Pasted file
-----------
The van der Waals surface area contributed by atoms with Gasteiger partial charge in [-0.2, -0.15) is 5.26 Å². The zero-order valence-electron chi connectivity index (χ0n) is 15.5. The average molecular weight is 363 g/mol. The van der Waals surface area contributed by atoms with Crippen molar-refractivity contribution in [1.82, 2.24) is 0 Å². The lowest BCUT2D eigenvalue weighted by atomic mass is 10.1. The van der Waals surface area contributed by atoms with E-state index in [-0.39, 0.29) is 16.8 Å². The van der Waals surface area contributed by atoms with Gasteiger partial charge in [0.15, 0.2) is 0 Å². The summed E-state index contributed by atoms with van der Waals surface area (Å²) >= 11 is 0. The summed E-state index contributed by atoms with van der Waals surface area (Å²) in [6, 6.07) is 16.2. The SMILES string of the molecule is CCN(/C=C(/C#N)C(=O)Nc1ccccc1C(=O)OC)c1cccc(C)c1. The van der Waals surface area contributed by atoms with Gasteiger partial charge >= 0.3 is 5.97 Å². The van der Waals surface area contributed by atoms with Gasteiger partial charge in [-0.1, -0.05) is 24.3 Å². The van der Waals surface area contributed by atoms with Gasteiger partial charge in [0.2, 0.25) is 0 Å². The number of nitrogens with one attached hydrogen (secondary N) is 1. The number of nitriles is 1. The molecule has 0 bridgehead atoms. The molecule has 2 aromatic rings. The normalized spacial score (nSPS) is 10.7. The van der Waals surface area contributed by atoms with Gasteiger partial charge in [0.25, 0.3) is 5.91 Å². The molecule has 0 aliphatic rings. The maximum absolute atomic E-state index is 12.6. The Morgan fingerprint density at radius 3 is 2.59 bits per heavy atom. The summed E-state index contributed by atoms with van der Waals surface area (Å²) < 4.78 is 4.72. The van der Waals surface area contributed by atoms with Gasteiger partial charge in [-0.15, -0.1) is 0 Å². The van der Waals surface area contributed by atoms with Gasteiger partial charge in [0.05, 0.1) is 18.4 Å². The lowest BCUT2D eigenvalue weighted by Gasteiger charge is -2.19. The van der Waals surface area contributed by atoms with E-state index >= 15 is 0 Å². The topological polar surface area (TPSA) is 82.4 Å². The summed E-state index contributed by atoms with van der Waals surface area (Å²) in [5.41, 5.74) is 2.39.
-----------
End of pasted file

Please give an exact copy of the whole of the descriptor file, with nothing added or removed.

The van der Waals surface area contributed by atoms with Gasteiger partial charge in [-0.2, -0.15) is 5.26 Å². The zero-order valence-electron chi connectivity index (χ0n) is 15.5. The average molecular weight is 363 g/mol. The van der Waals surface area contributed by atoms with Crippen molar-refractivity contribution in [1.82, 2.24) is 0 Å². The lowest BCUT2D eigenvalue weighted by atomic mass is 10.1. The van der Waals surface area contributed by atoms with E-state index in [-0.39, 0.29) is 16.8 Å². The van der Waals surface area contributed by atoms with Gasteiger partial charge in [0.15, 0.2) is 0 Å². The summed E-state index contributed by atoms with van der Waals surface area (Å²) >= 11 is 0. The summed E-state index contributed by atoms with van der Waals surface area (Å²) in [6, 6.07) is 16.2. The SMILES string of the molecule is CCN(/C=C(/C#N)C(=O)Nc1ccccc1C(=O)OC)c1cccc(C)c1. The van der Waals surface area contributed by atoms with Gasteiger partial charge >= 0.3 is 5.97 Å². The van der Waals surface area contributed by atoms with Gasteiger partial charge in [-0.1, -0.05) is 24.3 Å². The van der Waals surface area contributed by atoms with Gasteiger partial charge in [0.2, 0.25) is 0 Å². The number of nitrogens with one attached hydrogen (secondary N) is 1. The number of nitriles is 1. The molecule has 0 bridgehead atoms. The molecule has 2 aromatic rings. The normalized spacial score (nSPS) is 10.7. The van der Waals surface area contributed by atoms with Gasteiger partial charge in [0.25, 0.3) is 5.91 Å². The molecule has 0 aliphatic rings. The maximum absolute atomic E-state index is 12.6. The Morgan fingerprint density at radius 3 is 2.59 bits per heavy atom. The summed E-state index contributed by atoms with van der Waals surface area (Å²) < 4.78 is 4.72. The van der Waals surface area contributed by atoms with Gasteiger partial charge in [-0.15, -0.1) is 0 Å². The van der Waals surface area contributed by atoms with Gasteiger partial charge in [0.05, 0.1) is 18.4 Å². The lowest BCUT2D eigenvalue weighted by Gasteiger charge is -2.19. The van der Waals surface area contributed by atoms with E-state index >= 15 is 0 Å². The topological polar surface area (TPSA) is 82.4 Å². The summed E-state index contributed by atoms with van der Waals surface area (Å²) in [5.41, 5.74) is 2.39.